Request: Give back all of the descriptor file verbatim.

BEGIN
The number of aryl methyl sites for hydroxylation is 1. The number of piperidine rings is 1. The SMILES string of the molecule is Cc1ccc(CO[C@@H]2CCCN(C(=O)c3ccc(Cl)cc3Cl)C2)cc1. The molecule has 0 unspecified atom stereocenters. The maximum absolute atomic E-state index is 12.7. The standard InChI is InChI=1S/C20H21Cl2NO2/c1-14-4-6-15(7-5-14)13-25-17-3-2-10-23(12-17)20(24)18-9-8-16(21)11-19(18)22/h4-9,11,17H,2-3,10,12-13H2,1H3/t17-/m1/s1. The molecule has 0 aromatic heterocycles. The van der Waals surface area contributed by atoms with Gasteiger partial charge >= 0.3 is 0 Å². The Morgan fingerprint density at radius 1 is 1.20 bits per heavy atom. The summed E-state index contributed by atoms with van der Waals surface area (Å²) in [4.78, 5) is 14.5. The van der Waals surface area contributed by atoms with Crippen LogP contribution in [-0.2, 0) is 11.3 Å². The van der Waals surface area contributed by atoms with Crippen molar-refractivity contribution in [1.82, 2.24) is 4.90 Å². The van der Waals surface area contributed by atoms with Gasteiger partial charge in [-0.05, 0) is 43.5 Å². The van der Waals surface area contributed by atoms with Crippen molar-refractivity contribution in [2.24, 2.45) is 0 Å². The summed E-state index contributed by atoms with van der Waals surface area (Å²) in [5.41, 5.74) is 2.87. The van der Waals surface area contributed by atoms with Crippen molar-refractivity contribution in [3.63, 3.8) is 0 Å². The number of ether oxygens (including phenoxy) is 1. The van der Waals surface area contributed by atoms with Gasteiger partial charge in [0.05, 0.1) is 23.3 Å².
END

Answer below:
The number of aryl methyl sites for hydroxylation is 1. The number of piperidine rings is 1. The SMILES string of the molecule is Cc1ccc(CO[C@@H]2CCCN(C(=O)c3ccc(Cl)cc3Cl)C2)cc1. The molecule has 0 unspecified atom stereocenters. The maximum absolute atomic E-state index is 12.7. The standard InChI is InChI=1S/C20H21Cl2NO2/c1-14-4-6-15(7-5-14)13-25-17-3-2-10-23(12-17)20(24)18-9-8-16(21)11-19(18)22/h4-9,11,17H,2-3,10,12-13H2,1H3/t17-/m1/s1. The molecule has 0 aromatic heterocycles. The van der Waals surface area contributed by atoms with Gasteiger partial charge >= 0.3 is 0 Å². The Morgan fingerprint density at radius 1 is 1.20 bits per heavy atom. The summed E-state index contributed by atoms with van der Waals surface area (Å²) in [4.78, 5) is 14.5. The van der Waals surface area contributed by atoms with Crippen LogP contribution in [-0.2, 0) is 11.3 Å². The van der Waals surface area contributed by atoms with Crippen molar-refractivity contribution in [1.82, 2.24) is 4.90 Å². The van der Waals surface area contributed by atoms with Gasteiger partial charge in [-0.05, 0) is 43.5 Å². The van der Waals surface area contributed by atoms with Crippen molar-refractivity contribution in [2.24, 2.45) is 0 Å². The summed E-state index contributed by atoms with van der Waals surface area (Å²) in [5.41, 5.74) is 2.87. The van der Waals surface area contributed by atoms with Crippen molar-refractivity contribution in [3.63, 3.8) is 0 Å². The number of ether oxygens (including phenoxy) is 1. The van der Waals surface area contributed by atoms with Gasteiger partial charge in [0.05, 0.1) is 23.3 Å².